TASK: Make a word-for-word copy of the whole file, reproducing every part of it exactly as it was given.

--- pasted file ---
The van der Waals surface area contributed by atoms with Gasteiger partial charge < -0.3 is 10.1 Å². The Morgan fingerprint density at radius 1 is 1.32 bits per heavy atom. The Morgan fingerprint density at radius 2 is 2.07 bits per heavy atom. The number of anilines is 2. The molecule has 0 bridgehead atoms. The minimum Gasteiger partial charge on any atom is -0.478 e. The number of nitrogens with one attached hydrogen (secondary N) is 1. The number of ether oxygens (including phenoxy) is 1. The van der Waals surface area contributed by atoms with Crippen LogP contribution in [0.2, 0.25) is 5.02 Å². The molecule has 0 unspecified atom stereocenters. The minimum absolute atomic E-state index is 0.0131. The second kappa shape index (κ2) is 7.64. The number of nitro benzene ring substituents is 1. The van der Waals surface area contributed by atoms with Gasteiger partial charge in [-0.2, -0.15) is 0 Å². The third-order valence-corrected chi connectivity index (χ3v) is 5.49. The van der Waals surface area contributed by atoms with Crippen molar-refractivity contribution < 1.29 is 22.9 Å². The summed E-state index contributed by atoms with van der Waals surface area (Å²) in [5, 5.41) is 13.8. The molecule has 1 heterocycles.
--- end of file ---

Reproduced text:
The van der Waals surface area contributed by atoms with Gasteiger partial charge < -0.3 is 10.1 Å². The Morgan fingerprint density at radius 1 is 1.32 bits per heavy atom. The Morgan fingerprint density at radius 2 is 2.07 bits per heavy atom. The number of anilines is 2. The molecule has 0 bridgehead atoms. The minimum Gasteiger partial charge on any atom is -0.478 e. The number of nitrogens with one attached hydrogen (secondary N) is 1. The number of ether oxygens (including phenoxy) is 1. The van der Waals surface area contributed by atoms with Crippen LogP contribution in [0.2, 0.25) is 5.02 Å². The molecule has 0 unspecified atom stereocenters. The minimum absolute atomic E-state index is 0.0131. The second kappa shape index (κ2) is 7.64. The number of nitro benzene ring substituents is 1. The van der Waals surface area contributed by atoms with Gasteiger partial charge in [-0.2, -0.15) is 0 Å². The third-order valence-corrected chi connectivity index (χ3v) is 5.49. The van der Waals surface area contributed by atoms with Crippen molar-refractivity contribution < 1.29 is 22.9 Å². The summed E-state index contributed by atoms with van der Waals surface area (Å²) in [5, 5.41) is 13.8. The molecule has 1 heterocycles.